Shore-to-shore border barrier looks unlikely
Homeland Security will study prototypes
President Trump’s border wall will not stretch all the way from the Gulf of Mexico to the Pacific Ocean, Homeland Security Secretary John F. Kelly said Wednesday, for the first time putting some limits on the length of the barrier that he is beginning to build.
“It’s unlikely we will build a wall or physical barrier from sea to shining sea,” Mr. Kelly told the Senate Homeland Security and Governmental Affairs Committee, which has been probing advances in border security and Mr. Trump’s proposed wall.
Prototype designs for the wall were due Tuesday night, and the next step is for the government to
pick out winners and have them build test sections, which Homeland Security officials will test to see whether they can withstand breach attempts and deter climbers.
The department asked for prototypes to be 30 feet high, but Mr. Kelly said he is not sure what the eventual size will be, nor what it will look like.
Mr. Kelly said because he doesn’t know what the wall will look like nor how much will be built, he can’t predict the cost. But he shot down speculation that the entire southwest border would be blocked.
Mr. Trump suggested during the election campaign last year that the wall would go along the border, but Mr. Kelly said he is sure the president will take his recommendation.
Sen. Claire McCaskill, Missouri Democrat, said Mr. Trump’s brash assertion of a complete border wall has soured Congress on the plans. If the president would acknowledge Mr. Kelly’s lower target, she said, it would improve the debate.
“You get it, we all get it. But the president is so stubborn,” she said.
The U.S.-Mexico border stretches about 1,950 miles. Of that, just 354 miles have a fence. Another 300 miles have barriers designed to stop vehicles but won’t stop people on foot.
Congress has repeatedly voted to build more fencing, including most recently a 2013 vote in the Senate to add 350 more miles of fencing. That vote, which was part of that year’s failed immigration bill, earned the support of every Democrat in the chamber at that time.
But both Republicans and Democrats are now questioning the scope of Mr. Trump’s plans and wondering whether walls will be worth the cost.
Those questions have intensified as it has become clear that illegal immigration is dropping dramatically under Mr. Trump, even before the first mile of wall is added.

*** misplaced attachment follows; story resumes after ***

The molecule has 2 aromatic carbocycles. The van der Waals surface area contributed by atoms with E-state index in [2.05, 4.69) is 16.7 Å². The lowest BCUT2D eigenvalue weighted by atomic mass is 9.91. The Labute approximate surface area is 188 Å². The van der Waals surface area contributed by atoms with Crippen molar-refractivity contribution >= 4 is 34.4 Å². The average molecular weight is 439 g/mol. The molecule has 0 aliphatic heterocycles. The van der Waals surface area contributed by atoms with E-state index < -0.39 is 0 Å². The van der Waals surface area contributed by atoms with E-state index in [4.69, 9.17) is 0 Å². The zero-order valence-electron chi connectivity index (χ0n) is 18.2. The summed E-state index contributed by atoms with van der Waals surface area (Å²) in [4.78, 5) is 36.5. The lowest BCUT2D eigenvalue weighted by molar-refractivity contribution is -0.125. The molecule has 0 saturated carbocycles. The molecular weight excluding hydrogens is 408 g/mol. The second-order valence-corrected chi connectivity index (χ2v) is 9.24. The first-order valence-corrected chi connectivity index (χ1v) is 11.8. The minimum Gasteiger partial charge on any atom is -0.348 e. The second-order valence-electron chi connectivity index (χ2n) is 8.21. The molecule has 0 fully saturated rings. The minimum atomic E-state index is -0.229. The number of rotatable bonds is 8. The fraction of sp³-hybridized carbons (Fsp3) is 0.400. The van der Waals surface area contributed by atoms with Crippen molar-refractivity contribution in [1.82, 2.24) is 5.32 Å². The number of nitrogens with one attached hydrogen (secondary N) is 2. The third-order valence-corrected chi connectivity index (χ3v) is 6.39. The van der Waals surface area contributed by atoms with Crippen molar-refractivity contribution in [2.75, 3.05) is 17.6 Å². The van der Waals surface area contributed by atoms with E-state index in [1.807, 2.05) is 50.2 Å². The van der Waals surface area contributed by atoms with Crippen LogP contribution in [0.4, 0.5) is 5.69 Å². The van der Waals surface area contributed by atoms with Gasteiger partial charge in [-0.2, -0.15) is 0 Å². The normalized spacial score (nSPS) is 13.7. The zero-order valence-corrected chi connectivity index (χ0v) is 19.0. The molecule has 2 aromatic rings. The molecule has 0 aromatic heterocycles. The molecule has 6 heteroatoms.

The Homeland Security Department said this week that apprehensions along the southwest border — a rough yardstick for the overall flow of migrants — are down a stunning 72 percent since December. The number of unaccompanied children and families, which surged under President Obama, is down 91 percent.
Just as stunning was a drop in the number of illegal immigrant Haitians who had been showing up at ports of entry and demanding to be let in. Last year, they were coming at a rate of more than 3,500 a month, enticed by what analysts said was a lax enforcement policy. In March, just 100 showed up.
“Today’s announcement of the dramatic drop in illegal southern border apprehensions demonstrates that the president’s commitment to securing our border and supporting law enforcement is already showing results,” White House press secretary Sean Spicer said.
Homeland Security also released its third weekly name-and-shame report on sanctuary cities Wednesday, identifying some 65 more immigrants who were released from prisons and jails rather than turned over to U.S. Immigration and Customs Enforcement officers for deportation.
Drunken driving and assault charges were the most common on the list, but Philadelphia released a Mexican charged with making a terrorist threat, and Santa Fe, New Mexico, released a Mexican convicted of contributing to the delinquency of a minor.
The number of jurisdictions deemed sanctuaries dropped from 151 last week to 146 on the list this week. ICE officials said they are continuously updating the list with tips from the public and with information from cities and counties that say their policies have changed or don’t qualify.
During Wednesday’s hearing, Mr. Kelly faced resistance from Democrats who worried that his deportation officers and agents are casting too wide a net.
Sen. Kamala D. Harris, California Democrat, prodded Mr. Kelly to explain how agents are to use the priorities list he released, replacing the Obama administration’s more narrow list.
The Obama administration had a three-tier list and told agents that they should pursue illegal immigrants at the higher priorities.
Mr. Kelly’s list has seven priorities, and he said they aren’t ranked in order — agents should feel free to try to deport any illegal immigrant who in the agents’ judgment meets a priority category.
“The direction they have is the start point is illegal status, then something from the priorities,” he said.
Mr. Kelly also shot down fears that he would separate mothers from their children when they are caught at the border, saying that will happen only in extreme circumstances in which the mother is a drug addict or otherwise a potential danger to her family.
A taller fence being built along U.S.-Mexico border replaces a gray metal fence in front of it in the Anapra neighborhood of Ciudad Juarez, Mexico, across from Sunland Park, New Mexico. The Homeland Security Department will be looking at and testing prototypes to find the best types of barriers along the southwestern border.